More street pleasures. Here's another kiosk, this time selling flowers
and also, unaccountably, assorted wigs & hairpieces.
but for me that clown mop only echoes the clown in the ads I saw plastered all over the city when I was there. The ads, put up by backers of the ruling right-wing Fidesz party, brand the left-wing opposition running in next month's elections as a party of crooks & buffoons:
(a poster that) shows three or four guys wearing neckties standing in a police lineup, alongside a clown. In one of the more ubiquitous versions of the poster, two of the men are former left-wing prime ministers of Hungary. A third is Attila Mesterhazy, president of the country’s Socialist Party and a current candidate for prime minister in the coming election in April. The fourth is Miklos Hagyo, the former left-wing deputy mayor of Budapest, who is currently the subject of a corruption trial (and not running for re-election).
The men, and the clown, appear above the slogan “They Don’t Deserve Another Chance.”
Given that political advertising has been sharply and abruptly curtailed by Prime Minister Viktor Orban and his ruling Fidesz Party, the pre-eminence of a political ad — on billboards, lampposts and the sides of buses — might seem surprising. But Fidesz ... has become adept at controlling the message. It has rewritten the state’s Constitution, come to dominate all branches of government and held increasing sway over the news media.
(Danny Hakim, NY Times, March 1)
Parties are allowed by the campaign law to advertise without limit on billboards. But, as it turns out, most of the display advertising space in the country is owned by companies in the possession of the circle of oligarchs close to Fidesz ... If the opposition parties buy billboard space, the proceeds go straight into the pocket of the Fidesz family of companies.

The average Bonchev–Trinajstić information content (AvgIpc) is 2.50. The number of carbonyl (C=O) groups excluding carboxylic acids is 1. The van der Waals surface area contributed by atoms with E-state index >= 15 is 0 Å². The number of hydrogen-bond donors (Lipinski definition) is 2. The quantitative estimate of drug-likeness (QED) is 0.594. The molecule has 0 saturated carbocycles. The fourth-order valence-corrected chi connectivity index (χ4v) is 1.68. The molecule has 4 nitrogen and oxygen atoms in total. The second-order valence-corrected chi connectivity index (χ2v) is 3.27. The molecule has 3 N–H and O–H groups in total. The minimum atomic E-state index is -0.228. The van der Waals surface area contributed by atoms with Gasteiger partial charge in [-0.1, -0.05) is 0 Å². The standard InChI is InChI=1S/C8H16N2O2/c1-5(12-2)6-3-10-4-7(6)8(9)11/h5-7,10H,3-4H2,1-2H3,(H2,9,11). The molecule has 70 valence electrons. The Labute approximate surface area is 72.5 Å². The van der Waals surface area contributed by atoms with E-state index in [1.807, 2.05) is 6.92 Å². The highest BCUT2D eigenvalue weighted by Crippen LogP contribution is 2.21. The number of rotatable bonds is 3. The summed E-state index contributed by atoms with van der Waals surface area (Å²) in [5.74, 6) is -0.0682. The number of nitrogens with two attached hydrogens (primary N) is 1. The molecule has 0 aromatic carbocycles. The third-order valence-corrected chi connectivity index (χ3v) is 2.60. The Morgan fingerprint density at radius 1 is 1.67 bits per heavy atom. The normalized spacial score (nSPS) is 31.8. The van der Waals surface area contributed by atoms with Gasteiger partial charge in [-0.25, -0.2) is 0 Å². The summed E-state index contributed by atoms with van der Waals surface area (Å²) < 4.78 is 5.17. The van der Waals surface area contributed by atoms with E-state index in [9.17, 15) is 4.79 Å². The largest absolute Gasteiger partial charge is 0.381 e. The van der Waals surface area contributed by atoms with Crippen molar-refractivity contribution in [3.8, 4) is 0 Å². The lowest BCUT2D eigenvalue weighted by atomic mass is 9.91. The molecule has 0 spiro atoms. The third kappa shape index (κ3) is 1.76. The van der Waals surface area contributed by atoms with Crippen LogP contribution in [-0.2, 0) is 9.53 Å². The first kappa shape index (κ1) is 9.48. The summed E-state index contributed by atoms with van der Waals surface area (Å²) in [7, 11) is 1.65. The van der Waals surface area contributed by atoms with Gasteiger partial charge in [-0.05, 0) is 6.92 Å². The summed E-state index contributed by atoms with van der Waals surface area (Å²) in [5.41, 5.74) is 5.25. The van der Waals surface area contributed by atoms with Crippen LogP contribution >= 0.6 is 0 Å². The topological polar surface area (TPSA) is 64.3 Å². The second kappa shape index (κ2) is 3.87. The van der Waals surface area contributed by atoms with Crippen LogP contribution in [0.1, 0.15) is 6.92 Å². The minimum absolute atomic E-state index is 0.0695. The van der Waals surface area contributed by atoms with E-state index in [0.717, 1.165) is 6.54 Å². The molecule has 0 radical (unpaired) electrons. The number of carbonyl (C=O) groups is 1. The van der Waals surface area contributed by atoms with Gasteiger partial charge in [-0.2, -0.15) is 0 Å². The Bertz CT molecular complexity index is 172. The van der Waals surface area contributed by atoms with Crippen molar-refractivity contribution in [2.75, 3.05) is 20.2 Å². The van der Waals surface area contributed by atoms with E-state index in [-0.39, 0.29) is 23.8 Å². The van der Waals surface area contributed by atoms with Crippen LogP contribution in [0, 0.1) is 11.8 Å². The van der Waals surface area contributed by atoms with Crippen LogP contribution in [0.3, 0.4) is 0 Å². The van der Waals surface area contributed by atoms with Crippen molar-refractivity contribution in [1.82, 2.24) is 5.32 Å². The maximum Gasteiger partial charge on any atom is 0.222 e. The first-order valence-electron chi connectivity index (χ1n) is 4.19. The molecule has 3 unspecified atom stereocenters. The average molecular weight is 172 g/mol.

As it turns out, however, having the opposition enrich the governing party through the purchase of billboard space was the least of the problems with the monopoly on billboards. One of the leaders of the Unity Alliance told me on a recent trip to Budapest that all of the billboards in the country are sold out for the duration of the campaign and not available for purchase. But one can see already that Fidesz-friendly billboards are everywhere. As I write, Budapest streets, streetcars, metro stations and other public spaces are flooded with Fidesz-friendly ads, using the spaces owned by the Fidesz-friendly companies.
(Kim Lane Scheppele, in Paul Krugman's The Conscience of a Liberal blog, NY Times, Feb. 28)